And it gets worse

After my experience with my mom’s bullying and stepping on a lady’s foot on purpose, I thought that was the worst it could be. Ha! I was wrong.

Being forced to step out from behind the stained glass and to see clearly was not desirable. Can’t I stay behind the softly muted window and see things through a rose coloured pane of glass a little longer? A shocking episode seen through clear glass is not at all comfortable but there is nothing about Alzheimer’s that is comfortable.

My dad got a call from the day nurse at my mom’s care centre yesterday – twice. My normally gentle mannered mother was violent against an aide. Apparently, she was getting some help toileting and wanted to go for a walk before fully dressed. The aide said she wasn’t going anywhere until she pulled up her pants. When the aide bent over to help her pull up her pants, my mom took two handfuls of hair in her fists and pulled. The aide eventually got my mom to let go of her hair but as she stood up my mom slapped her hard across her face.

This is shocking! Horrifying! Embarrassing! Concerning!

Tomorrow we will find out more when we meet with the nurse to talk about it.

My instinct is to be apologetic, embarrassed and reassuring that this is NOT the woman we know and love.

But what if something was going on and she had every right to defend herself? How would we ever know? She can’t remember 10 minutes ago nor does she often speak in understandable sentences. She is at the mercy of these people hired to care for her. With that thought I think some lessons in martial arts might be necessary for my mom to protect herself. ; )

What is to be done? She just had her medicine adjusted 2 weeks ago and is so drugged that she sleeps through breakfast and lunch and is usually drugged and quiet when I come to visit in late afternoon. The violent woman reported about here is not the docile, drugged, quiet woman I see at the home when I visit her. Minus the foot crushing incident of course.

I am going to go and talk to the nurse with my dad but I have no illusion that I can stay behind the stained glass then.

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My Mother the Bully

The stained glass has been spun in a new direction – one that I really didn’t think I’d ever be contemplating. My mom a bully? Could it be? Is it possible? As a mom who has been a scaredy cat most of her life to a woman enjoying bullying someone else? Well, you judge, if you will.

During my visit the other day, I was caught by surprise when my mom did something totally out of character. Supper is at 5pm at the home but everyone gathers and sits at the tables in their spots at 4pm.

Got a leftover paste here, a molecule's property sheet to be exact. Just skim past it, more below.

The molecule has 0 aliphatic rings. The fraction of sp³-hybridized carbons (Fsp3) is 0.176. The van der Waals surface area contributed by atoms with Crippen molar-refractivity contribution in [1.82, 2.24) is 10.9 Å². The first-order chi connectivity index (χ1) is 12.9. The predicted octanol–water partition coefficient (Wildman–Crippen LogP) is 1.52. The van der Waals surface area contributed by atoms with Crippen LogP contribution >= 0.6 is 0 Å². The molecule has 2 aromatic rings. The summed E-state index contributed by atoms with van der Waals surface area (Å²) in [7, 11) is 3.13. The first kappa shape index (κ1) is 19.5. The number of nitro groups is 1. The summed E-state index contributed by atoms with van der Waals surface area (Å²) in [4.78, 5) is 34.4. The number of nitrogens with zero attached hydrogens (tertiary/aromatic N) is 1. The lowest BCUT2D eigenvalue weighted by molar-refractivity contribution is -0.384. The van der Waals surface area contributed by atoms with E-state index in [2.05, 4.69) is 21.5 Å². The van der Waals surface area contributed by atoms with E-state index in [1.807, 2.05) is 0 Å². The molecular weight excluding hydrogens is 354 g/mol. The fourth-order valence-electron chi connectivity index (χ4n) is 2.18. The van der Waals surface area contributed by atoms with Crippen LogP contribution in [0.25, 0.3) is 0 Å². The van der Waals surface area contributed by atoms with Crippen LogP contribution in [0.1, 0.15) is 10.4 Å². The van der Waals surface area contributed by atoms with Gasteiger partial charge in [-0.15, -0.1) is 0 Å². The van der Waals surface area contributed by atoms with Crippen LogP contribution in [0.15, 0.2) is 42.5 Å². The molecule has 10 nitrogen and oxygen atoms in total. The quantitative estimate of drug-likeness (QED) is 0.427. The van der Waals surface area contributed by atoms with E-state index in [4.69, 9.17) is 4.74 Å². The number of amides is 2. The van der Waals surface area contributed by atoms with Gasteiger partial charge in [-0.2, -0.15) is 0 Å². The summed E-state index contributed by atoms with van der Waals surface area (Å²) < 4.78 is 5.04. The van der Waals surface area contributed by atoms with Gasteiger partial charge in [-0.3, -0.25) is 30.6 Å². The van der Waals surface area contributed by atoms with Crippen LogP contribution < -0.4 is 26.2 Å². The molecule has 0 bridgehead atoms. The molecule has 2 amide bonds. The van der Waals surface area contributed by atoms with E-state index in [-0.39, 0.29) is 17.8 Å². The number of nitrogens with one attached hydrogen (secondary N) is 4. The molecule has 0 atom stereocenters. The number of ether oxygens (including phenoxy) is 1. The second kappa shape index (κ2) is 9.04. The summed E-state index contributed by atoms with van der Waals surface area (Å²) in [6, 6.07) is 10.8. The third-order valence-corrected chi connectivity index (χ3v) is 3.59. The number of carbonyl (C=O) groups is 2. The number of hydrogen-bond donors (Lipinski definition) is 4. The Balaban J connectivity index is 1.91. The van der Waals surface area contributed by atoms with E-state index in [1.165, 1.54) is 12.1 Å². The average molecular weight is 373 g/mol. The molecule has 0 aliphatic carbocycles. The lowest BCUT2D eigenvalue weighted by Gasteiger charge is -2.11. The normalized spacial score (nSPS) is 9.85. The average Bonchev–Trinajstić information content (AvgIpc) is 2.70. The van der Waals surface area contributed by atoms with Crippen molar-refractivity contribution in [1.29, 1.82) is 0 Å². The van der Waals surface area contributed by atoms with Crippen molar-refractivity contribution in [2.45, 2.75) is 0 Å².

I am visiting at the usual time 4 – 5ish and arrive to the ladies already sitting around the table silently. I pull up a big chair beside my mom and the lady right next to me, but at the end of the table, slowly scoots her chair away. She is a little lady who kind of sinks into her wheel chair and looks very, well, old. I am slightly amused as I watch her slowly move her place mat, silverware and angle her chair away. After visiting with my mom for a while, I see movement under the table and I see my mom slowly move her foot over to this little old lady’s foot and she presses down on it. The little lady turns her head (kind of like an owl, really) and looks at mom who is sitting there with a smirk on her face. Appalled, I say “Mom! What are you doing? Why did you do that?” and mom says “She likes it.” What was I supposed to say to that? I look at the other lady and she does have this slight impish look but I say to my mom “I don’t think she liked that. Look at her face. Does she look like she likes it when you stomp on her foot?” My mom, very smug, says “Yes, she does.” I feel like I am back at work and dealing with 3 and 4 year olds. “I’m just teasing her.” Yeah, well, teasing is not fun for the one being teased. My mom is not at all repentant and I send an apologetic look to this little old lady. I spend the next few minutes watching for mom’s foot to travel under the table again and this time I would intervene. Who knew she would be her own worst enemy and become someone she always despised – a bully? Shocking.

Maybe now the one day a few weeks back when mom was saying no one wanted to be her friends (again – flashback to preschool) is more understandable. If she’s stepping on people’s feet or goodness knows what else, of course they wouldn’t want to be her friend. How do I help my mother, the bully, who can’t remember what happened 15 minutes ago?

I want to plead with the little old lady, “Use your words! Tell her no in a strong voice. Tell her how it makes you feel! Tell her how you want to be treated.” But alas, she won’t remember 10 minutes from now anyways.

Where does this bullying behaviour come from? She’s been the victim of bullies growing up, hates hearing about them and yet she is doing the same sort of thing. I consider the little old lady – she definitely would seem like a vulnerable victim. Finally power over another person from my mom’s perspective? Something still resonates in her to right the situation and be a bully because she was always a victim? It seems that it would make her more empathetic and certainly not take on the bully role.

This is just all sickening to me. Another thing that I didn’t anticipate with my mom in her senior’s home.

Bad daughter by Tracy

Yesterday afternoon I was a bad daughter. Selfish. I dared to just peek through the stained glass to see if there was movement, making sure I wasn’t seen until I could analyze the situation. Her whereabouts, her agitation, her sadness, her mood. Stained glass isn’t known for its transparency – I’ll have to step around.